Last week I met with a graduate student who was seeking advice about her dissertation, which would examine the online news business. One of the first things I told her was to make sure that the people she interviewed meant the same thing as she did when they started talking online jargon.
“Sometime two people can seem to be disagreeing about something when they really don’t,” I told her. “The only disagreement they’re really having is over vocabulary.”
As I mentioned in my top mistakes pice last month, publishers and advertisers can mislead each other by using confusing terminology for measuring a website’s traffic. Newspaper website staff can lose newsroom managers they are trying to build a relationship with when they start dropping terms like “open source” and “sock puppetry” in their conversations. And let’s not even get back into the once-raging debate over the definition of the word “blog.”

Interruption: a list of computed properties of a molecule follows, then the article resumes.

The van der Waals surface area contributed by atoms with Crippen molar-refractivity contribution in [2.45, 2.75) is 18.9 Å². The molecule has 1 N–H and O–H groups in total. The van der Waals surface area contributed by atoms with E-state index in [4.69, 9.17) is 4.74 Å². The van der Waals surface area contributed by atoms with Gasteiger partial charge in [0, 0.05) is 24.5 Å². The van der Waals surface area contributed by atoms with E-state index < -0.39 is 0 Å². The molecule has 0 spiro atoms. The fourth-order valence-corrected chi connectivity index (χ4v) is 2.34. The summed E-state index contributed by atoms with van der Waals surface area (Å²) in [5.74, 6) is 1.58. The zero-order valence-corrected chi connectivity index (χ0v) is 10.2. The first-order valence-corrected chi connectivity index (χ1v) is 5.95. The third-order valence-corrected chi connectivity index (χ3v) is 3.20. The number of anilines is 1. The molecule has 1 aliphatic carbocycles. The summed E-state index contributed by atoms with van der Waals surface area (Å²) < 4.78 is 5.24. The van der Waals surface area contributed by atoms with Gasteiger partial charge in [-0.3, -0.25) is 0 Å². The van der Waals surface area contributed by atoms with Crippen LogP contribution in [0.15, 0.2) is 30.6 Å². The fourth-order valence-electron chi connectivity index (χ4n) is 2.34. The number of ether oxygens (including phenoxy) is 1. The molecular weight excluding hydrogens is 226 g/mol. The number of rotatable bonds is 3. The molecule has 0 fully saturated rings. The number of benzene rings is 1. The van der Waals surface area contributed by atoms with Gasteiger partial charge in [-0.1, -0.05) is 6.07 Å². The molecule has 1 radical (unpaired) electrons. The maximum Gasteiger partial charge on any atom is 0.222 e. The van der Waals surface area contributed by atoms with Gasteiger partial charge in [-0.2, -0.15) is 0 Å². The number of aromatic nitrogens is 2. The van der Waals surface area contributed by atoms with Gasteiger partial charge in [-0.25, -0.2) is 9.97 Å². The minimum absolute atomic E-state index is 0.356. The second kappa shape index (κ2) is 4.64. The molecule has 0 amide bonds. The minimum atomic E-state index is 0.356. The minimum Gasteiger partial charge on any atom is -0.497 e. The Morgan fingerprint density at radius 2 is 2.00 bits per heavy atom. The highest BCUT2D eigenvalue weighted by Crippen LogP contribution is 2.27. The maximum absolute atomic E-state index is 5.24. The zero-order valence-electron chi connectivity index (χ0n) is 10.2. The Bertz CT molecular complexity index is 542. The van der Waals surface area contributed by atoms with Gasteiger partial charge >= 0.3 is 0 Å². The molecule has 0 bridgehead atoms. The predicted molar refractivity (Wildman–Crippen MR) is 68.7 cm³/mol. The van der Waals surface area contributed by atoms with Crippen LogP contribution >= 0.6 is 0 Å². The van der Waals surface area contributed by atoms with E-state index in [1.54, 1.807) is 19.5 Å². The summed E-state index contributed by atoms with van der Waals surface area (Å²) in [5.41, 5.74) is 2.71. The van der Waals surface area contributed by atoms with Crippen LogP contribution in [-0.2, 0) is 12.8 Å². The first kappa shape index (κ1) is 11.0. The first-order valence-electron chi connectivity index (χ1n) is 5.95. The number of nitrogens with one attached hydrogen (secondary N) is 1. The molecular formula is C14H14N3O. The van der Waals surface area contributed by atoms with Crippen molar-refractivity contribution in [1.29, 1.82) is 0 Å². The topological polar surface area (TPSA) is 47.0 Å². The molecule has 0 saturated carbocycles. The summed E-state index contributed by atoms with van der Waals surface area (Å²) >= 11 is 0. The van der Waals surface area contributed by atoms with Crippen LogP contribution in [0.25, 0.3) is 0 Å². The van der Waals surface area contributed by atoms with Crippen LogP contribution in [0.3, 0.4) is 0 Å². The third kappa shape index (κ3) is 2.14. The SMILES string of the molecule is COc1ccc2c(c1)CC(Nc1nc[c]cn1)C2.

So, in an effort to define a common vocabulary for those of us in the news business, I’m taking the advice I gave that student and starting an OJR wiki for an online news glossary.
Here’s the link: http://www.www.ojr.org/ojr/wiki/glossary/.
As with all OJR wikis, any registered OJR reader may add to or edit the page. So if there’s a term I’ve missed that you’d like to see added to the glossary, please do it. And if you’ve got a better way of defining some of these terms, go ahead and make the change.
Thanks, in advance, to those who take a few moments to add to the wiki. And, to everyone else reading, I hope that you find this glossary useful in improving your communication with others in the news business.